[00:34:47] Hugh: Exactly. Then do you think that that is a potential for companies to start gearing towards that in the future, that whole we give back mindset to get people more aware of their brand?

[00:35:00] Mickeli: Big companies are already doing it and they've been doing it for a while. I'm a foreigner myself so I can rip on this grouping of people. You know what I'm doing? You know what I'm doing? My show. My show. Awards. Awards. I did it at the beginning of this. You asked me about myself so I guess I had to tell you.

j[00:35:19] Hugh: Yes, and you're good.

[00:35:20] Mickeli: Even there, what's that all about? About me, about our history, this and that. I don't care. I don't care. If you sound like someone who can help me out, you've got third-party verification that you've had success helping someone like me out in the past, you're within industry standard as far as price point comes and I find that you follow up and that you keep your promises, I'm going to do business with you as long as you put me first and you educate me on why.

It isn't about your history or about you and your success. It's, "Hey, I have noticed that people like you that run media companies." I’ll just make the website thing up again. Rarely do they put this focus on their website but did you know a website that can produce this, that, and the other thing if it's tagged the right way? They can actually do the upfront sales for you, who can educate, can bring the buyer to you 75% ready? All you have to do is the thing that you're naturally good at. Did you know those things? No, I didn't. Did you know how Google ranks these things? I didn't.

Did you know that it could cost someone anywhere from here to there in regards to annual revenue? Do you feel like your revenue could go up? Yes, I think it could. Are you open to the possibility of me educating you on a few things we could do to produce, I believe, X amount of new revenue and new clients over the next six-month period? Would you be open to that? Yes, I would. I feel good about that. Some guy coming up and insulting my website and telling me that I should change it, it's like, "Cool. Thanks for the statement."

[00:36:52] Hugh: Thanks, a-hole. I'll go find someone else to do what you told me to do, right?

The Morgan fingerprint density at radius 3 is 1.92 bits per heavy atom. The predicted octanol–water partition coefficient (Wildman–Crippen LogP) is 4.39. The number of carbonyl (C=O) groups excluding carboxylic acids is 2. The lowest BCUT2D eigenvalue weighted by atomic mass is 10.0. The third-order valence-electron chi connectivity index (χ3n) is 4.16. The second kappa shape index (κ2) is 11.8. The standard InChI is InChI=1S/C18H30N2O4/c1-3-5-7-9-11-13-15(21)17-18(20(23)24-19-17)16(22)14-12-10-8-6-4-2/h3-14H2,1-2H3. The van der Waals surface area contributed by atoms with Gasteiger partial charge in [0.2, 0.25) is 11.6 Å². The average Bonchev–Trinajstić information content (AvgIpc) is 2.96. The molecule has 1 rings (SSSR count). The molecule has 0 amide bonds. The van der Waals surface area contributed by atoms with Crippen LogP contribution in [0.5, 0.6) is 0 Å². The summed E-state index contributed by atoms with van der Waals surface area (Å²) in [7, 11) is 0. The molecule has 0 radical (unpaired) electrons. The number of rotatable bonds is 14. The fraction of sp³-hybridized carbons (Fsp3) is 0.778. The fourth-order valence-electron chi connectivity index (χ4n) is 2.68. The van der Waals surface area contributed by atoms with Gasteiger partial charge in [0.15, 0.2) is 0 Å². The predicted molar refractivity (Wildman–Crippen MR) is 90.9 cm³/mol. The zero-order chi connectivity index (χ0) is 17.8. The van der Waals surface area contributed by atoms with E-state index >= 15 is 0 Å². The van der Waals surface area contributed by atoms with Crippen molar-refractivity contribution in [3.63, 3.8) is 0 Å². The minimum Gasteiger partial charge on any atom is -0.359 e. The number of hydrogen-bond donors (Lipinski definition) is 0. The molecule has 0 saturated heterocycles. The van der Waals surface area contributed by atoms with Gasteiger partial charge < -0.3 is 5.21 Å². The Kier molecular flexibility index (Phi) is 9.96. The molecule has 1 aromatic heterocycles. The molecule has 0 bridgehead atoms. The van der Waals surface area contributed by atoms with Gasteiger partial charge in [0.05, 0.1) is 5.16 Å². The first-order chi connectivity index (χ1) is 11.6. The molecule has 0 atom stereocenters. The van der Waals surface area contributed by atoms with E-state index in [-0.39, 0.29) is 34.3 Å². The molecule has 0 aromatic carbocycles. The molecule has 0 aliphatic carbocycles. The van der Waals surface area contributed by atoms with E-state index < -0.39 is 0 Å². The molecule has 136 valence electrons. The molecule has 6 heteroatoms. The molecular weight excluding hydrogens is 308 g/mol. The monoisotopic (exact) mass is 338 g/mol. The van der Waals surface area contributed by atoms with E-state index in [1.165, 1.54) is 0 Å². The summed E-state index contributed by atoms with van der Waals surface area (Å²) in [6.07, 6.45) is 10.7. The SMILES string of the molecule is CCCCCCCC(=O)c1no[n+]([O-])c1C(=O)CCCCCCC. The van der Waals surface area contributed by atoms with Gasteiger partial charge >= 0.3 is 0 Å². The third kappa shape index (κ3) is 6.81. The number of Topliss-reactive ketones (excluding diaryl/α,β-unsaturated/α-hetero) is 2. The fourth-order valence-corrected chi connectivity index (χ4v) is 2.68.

[00:36:58] Mickeli: Yes, or I wouldn't even do that because I care so little. Because I care so little. It's like, "Thanks for that. I'm going to hang up or click delete or whatever and I'm going to move on."

[00:37:11] Hugh: Sticking with the ethical side of things really quickly and the development of social media and internet in general, being able to find what you want to make a decision, what we were talking about earlier, has marketing evolved in the last 20 years and who are the essential pieces in that team from the development of just being able for the random customer to find everything they need to know about you?

[00:37:37] Mickeli: I would say an epic copywriter, copy is really important now. StoryBrand, sorry, with Donald Miller, is a great resource. That would answer this question better than I will but your question right before this ties into that. You know what I mean? There's a formula that's been developed. In my opinion, Donald Miller does it the best but there's probably others that brings up the why. Our purpose. Our reasoning. What we're here to tackle. What we're here to solve. Who we have helped well. Who we had success, and so on and so forth.

When it comes to marketing, having somebody that can extract that and communicate that in a very clear way is important but then also, somebody who understands the methodologies in which people prefer to be contacted, targeted. You know what I mean? Someone who understands that. Then a bridge person, in my opinion, that can straddle both lines of sales and marketing. That could be on the sales-side leadership that has that skill set. I've seen that more often than not. I've seen that more often than this but there could be that person in marketing that dips toe on the sales front.

The reason why I haven't seen that one as much is because sometimes if you haven't carried a bag or if you haven't been in the field, in the sales field, and I don't mean literally in a field with corn and stuff, I mean, sales field could be the arena. It could be virtual. It could be on-site. Anyway, someone who hasn't been in that position, because if you've sold, you know you've got your butt kicked. You've heard, "No."

One of the biggest skills in sales is hearing no as market intel, as market research, not as an insult, because they don't care enough to insult you. They just don't understand what you're saying. They don't understand how it applies to them because you haven't communicated in a way that makes any sense to them. That's your fault, not theirs. They don't care enough about you to insult you. They're not saying no to you. They're just saying no to just lack of information to make a sound decision on whether this is something they want to explore or not.

Marketing, to be able to back up sales in that fashion is important which is why I've seen the seller, sales leader belnd more into the marketing that way than the other way, but it can be done either way. Those three people, the person that can extract the story and create copy, the person that can put together a systematic order of how we educate the market, why we educate, what are themes in which we are going to do awareness campaigns, then that third person would be the person that can bridge the gap between sales and marketing, I think that's the roles. That latter, the last one, that's fairly new, where that's important.